ALEXANDER PRINGLE . I lodge at Grove Cottage and am a tutor—on 11th April, about 12 p.m., I heard a whistle in the street and a sound immediately afterwards—I went out into the Street—I could see-nothing and came into the garden again, and then I heard a sound from the cellar—I found the door was open and I knew from that there was some one in it—I went for my friend—he came down and we held the door till the police came—Barton who was one of the men, surrendered to the police—the other man rushed out as soon as the door was open—Mr. Spedding seized him, but he managed to escape—I could not recognise that man.
Cross-examined. Nothing was taken from the cellar that I am aware of—we held the door and kept them inside.
BENJAMIN JOSEPH SPEDDING . I live at 90, Harleyford Road, Kennington and am a commercial traveller—on the night of 11th April I was stopping at Grove Cottage, Putney—I was called by Mr. Pringle and saw a light under the bottom of the cellar door and heard noises inside—we held the door till a policeman came—I let go the door—it was dark, and I could just see a man with a black coat and trousers—I held him on the ground by the throat, but he got away—the policeman afterwards found him and I identified him at the station among four—I can't swear to his face, but I can from other evidences, because I picked him out—I said at the Police Court if he was the man they would find some manure and straw on his back where I had him on the ground—the ground was covered with straw manure where I wrestled with him—I can't tell you how I recognised him, but Ipicked him out.
FREDERICK—(Policeman V 303.) I heard cries of "Police! "from Grove Cottage—I went there and found the two witnesses holding the cellar door—immediately I arrived two men rushed out—I secured Barton—he said "I will go quietly with you"—his hand was cut very badly indeed—the two witnesses chased the other man—I could not swear to him—I went back to the cellar and fonud the lock lying on the floor, about two yards inside the door, and a strange key by its side—I found a box of matches in the garden where the other man ran across—the garden gate was closed but not fastened.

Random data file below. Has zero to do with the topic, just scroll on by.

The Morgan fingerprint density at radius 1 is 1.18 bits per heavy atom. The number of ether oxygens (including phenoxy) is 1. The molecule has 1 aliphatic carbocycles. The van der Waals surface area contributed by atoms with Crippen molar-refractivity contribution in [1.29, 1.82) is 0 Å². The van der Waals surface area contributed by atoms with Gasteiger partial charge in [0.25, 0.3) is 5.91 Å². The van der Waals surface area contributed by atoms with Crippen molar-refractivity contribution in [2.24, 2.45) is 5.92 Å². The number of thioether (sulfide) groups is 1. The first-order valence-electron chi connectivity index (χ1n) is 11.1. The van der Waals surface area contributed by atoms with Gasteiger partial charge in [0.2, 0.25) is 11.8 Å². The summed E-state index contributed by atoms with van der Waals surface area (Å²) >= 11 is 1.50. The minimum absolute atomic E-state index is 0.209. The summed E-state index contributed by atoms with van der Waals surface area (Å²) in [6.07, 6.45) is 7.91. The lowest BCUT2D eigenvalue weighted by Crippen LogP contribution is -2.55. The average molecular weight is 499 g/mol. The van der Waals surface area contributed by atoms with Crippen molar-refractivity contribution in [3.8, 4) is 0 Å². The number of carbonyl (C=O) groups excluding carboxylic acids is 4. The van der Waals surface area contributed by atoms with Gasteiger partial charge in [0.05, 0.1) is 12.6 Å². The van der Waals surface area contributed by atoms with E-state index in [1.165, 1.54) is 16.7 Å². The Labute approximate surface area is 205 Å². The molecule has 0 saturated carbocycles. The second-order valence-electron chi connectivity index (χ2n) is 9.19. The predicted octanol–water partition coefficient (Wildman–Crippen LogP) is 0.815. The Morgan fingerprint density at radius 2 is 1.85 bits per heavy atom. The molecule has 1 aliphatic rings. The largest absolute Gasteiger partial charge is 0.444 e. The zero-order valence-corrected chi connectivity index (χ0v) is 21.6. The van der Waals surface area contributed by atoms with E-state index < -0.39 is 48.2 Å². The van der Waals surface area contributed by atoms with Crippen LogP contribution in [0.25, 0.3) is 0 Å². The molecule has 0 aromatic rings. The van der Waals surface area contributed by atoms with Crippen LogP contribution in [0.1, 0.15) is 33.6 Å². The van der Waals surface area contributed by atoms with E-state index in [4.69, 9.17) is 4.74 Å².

Cross-examined. The lock seemed as if it had been forced off or fallen off.
JOHN LINGRIDGE (Police Sergeant V 14). I went to Alpha Cottage, Putney about 2 o'clock on. the morning of the 12th, where I saw Hutchins—charged him with being concerned with another man in custody in committing a burglary—he said "I know all about it, don't flurry me"—I found this hat in the garden of Grove Cottage—Hutchins said it was his and he had lost it in the garden in the scuffle.
Cross-examined. I heard him say at the Police Court "The door was open when we went in"—he said they pushed against the door and that was the cause of the lock falling off.
WILLIAM' GILES RANDALL (Policeman V 93). I went with the sergeant to apprehend Hutchins—his trousers and coat had soil on them and were slightly torn—on the way to the station he asked me not to hold him so tight—I said "I shall, you got away from two the other night"—he said "Yes, after they were on the top of me"—Barton said he was pushed in the gate—I said "By whom"—he said "By Harry"—I had seen the two prisoners together in High Street on the evening the cellar was broken into.
Cross-examined. I did not say before, that Barton said "I have done nothing, I only pushed the other man in."
NOT GUILTY .
Before Mr. Recorder.
MR. DOUGLAS conducted the Prosecution.
JOB ALLEN . I am a bootmaker at 179, Newington Butts—on 25th April, about 12.15, I was closing the back door leading to the yard—I heard a i' noise, in consequence of which I called the servant, and went downstairs
with a light to the wash-house in the basement—there was a chimney facing the door, and I saw the feet of a man half way up it; I could not see his head—I went to the front of the house for a policeman, who came and waited till I went to the station to get some more help—we then found the man had moved from the chimney, and subsequently I found him in a cup-board underneath the dresser in the front part of the house—the sergeant pulled him out and asked him what he was doing there—the prisoner was the man—he had worked at my house about sis weeks before—he could not have come in at the front door or I should have seen him—there are two doors, an outer one and the door of the house—I don't know whether the outer door was open or shut, but the. inner door was fastened about 11.30 with a chain—I found the chain down about 11.45, but I did not think much of it then, it came into my mind when I heard the noise downstairs.